But the starship had already left the hangar. Not only had the Cerveza Cristal ads been broadcast, they were applauded, winning regional and international advertising awards, including the Grand Prix top prize at the Cannes Lions International Advertising Festival — the first time a Chilean campaign was so honored. Ad Age magazine called the campaign “a product placement coup.”

And Cerveza Cristal didn’t stop at “Star Wars.” The same splice-it-in technique was used in Canal 13 broadcasts of “American Beauty,” “Gladiator,” and “Notting Hill” in early 2004. Attempts to find Cerveza Cristal footage from those films failed (and I’m not alone in this), which says a lot about the general level of devotion and tech savviness of “Star Wars” fans versus fans of creepy May/December relationships, Russel Crowe historical action flicks, and rom-coms featuring British accents.

This nod to the newly infamous Cerveza Cristal “Star Wars” campaign was reportedly done with the permission of CCU, which is ironic since CCU seemingly did not solicit permission from Lucas Films back in 2003.

There might have been even more to this spliced-in suds series within additional movies, except, according to CCU’s Wielandt, the tactic lost its surprise factor (and, therefore, its value in the battle against zapping) and was abandoned.

Force or Farce?

In March 2024, as the Cerveza Cristal “Star Wars” campaign’s virality was reaching fever pitch, a broadcast of an episode of a Chilean series called “El Día Menos Pensado” (“The Least Expected Day”) aired including a scene that transitioned to a commercial break with footage of a hand reaching into a pantry full of cans of Cerveza Cristal.

This nod to the newly infamous Cerveza Cristal “Star Wars” campaign was reportedly done with the permission of CCU, which is ironic since CCU seemingly did not solicit permission from Lucas Films back in 2003. Copyright lawyer Katherine Daniels is quick to make it clear that any ad in the U.S. that involved scene splicing à la Cerveza Cristal/“Star Wars” would only be possible with prior consent from the movie’s maker.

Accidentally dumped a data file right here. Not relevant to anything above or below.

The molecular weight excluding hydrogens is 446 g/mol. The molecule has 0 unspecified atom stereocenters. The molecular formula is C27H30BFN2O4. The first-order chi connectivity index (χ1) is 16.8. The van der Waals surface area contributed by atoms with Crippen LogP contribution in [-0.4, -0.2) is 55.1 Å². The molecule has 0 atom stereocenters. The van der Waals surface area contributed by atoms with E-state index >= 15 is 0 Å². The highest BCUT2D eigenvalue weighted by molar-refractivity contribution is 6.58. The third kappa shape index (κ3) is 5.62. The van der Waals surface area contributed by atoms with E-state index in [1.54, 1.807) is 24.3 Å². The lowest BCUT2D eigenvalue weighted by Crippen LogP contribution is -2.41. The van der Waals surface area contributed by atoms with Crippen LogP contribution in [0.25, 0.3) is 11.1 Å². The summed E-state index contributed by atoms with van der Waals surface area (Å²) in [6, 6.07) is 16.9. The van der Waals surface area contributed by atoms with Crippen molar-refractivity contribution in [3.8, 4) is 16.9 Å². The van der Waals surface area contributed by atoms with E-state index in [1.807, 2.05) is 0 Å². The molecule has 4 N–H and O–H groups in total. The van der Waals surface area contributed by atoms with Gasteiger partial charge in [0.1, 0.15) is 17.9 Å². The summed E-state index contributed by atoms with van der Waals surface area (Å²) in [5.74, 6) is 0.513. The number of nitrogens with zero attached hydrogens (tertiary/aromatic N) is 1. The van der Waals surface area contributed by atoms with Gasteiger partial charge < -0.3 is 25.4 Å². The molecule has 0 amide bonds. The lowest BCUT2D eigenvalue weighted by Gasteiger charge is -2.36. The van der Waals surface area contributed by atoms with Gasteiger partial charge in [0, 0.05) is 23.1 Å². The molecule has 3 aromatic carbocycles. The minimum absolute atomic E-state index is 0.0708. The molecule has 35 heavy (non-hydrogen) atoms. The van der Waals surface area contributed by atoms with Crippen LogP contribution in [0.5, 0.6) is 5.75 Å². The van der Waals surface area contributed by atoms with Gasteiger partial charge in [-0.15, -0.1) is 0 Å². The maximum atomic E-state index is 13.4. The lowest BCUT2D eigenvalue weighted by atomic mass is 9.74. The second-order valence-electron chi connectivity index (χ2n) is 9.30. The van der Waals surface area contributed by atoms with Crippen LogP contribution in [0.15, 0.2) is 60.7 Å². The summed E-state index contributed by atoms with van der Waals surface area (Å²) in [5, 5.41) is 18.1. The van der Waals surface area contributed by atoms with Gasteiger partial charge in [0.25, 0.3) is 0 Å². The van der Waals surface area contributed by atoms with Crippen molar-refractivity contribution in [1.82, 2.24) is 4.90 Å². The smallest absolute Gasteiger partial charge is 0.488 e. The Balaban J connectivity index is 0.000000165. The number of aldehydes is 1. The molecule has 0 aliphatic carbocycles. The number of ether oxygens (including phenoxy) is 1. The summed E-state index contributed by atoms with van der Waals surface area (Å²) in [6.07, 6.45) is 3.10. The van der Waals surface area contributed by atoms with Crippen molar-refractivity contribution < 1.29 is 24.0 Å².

Critics of the Cerveza Cristal homage within the “El Día Menos Pensado” episode have noted the beer did not appear to be cold, but no official legal complaints have been filed for “self-regulation.”

The Value of Viral

Pop culture has always informed advertising. And, yes, going viral is a good thing (or at least a cool thing). However, it’s doubtful that Cerveza Cristal sales have seen any kind of meaningful bump from all of this.

The brand — think of it as the Chilean equivalent of Budweiser but still domestically owned — already holds the lion’s share of the Chilean beer market and, though sold in other countries, is not likely to be enjoying a meme sales boost in the places where the virality is strongest. Many memes are in English, for example, and people I talked to in Chile (overwhelmingly the brand’s main market) were only vaguely aware of the renewed internet interest in the campaign or, for that matter, the original 2003 Canal 13 campaign.

On Cerveza Cristal’s X (Twitter) account, which has just north of 32,000 followers, the company has gamely shared some of the memes inspired by its 21-year-old “Star Wars” campaign and gotten half-heartedly involved in a contest meant to attract the attention of actor Mark Hamill, who portrayed the original Luke Skywalker.

Oye y si entre tod@s le mandamos unas Cristal a Luke?🍻
Usemos la fuerza para que @MarkHamill acepte la invitación y nos ponemos con 10 premios de 1 año de Cristal entre quienes nos ayuden, si Mark reacciona duplicaremos el premio a 20 personas y los que tengan más likes ganan👇

— Cerveza Cristal (@CervezaCristal) March 7, 2024

If there’s a tangible takeaway for Cerveza Cristal in all of this, it may be a bit of free focus grouping. While the garage-project quality and sheer audacity of the original campaign is the most celebrated part of its new viral life, internet users also seem to love the jingle that was used as a sting at the end of each of the ads.

The brand’s driving, bombastic, testosterone-laden jingle is short and aggressive as a male voice sings/shouts the words Cerveza Cristal!!!!!!!! in a way that is both a celebration and a dare (warning: this little ditty is designed to be an ear worm and you will find yourself humming it in public for days).

Some of the campaign-inspired memes amount to nothing more than a still from a familiar movie with the words CERVEZA CRISTAAAAAAAL!!!!! layered over it. Perhaps CCU should bring back that 2003 “Star Wars” sting. At least it owns the rights to that.

The article Splice Saber: How a Cheap Chilean Beer Was Edited Into the ‘Star Wars’ Trilogy appeared first on VinePair.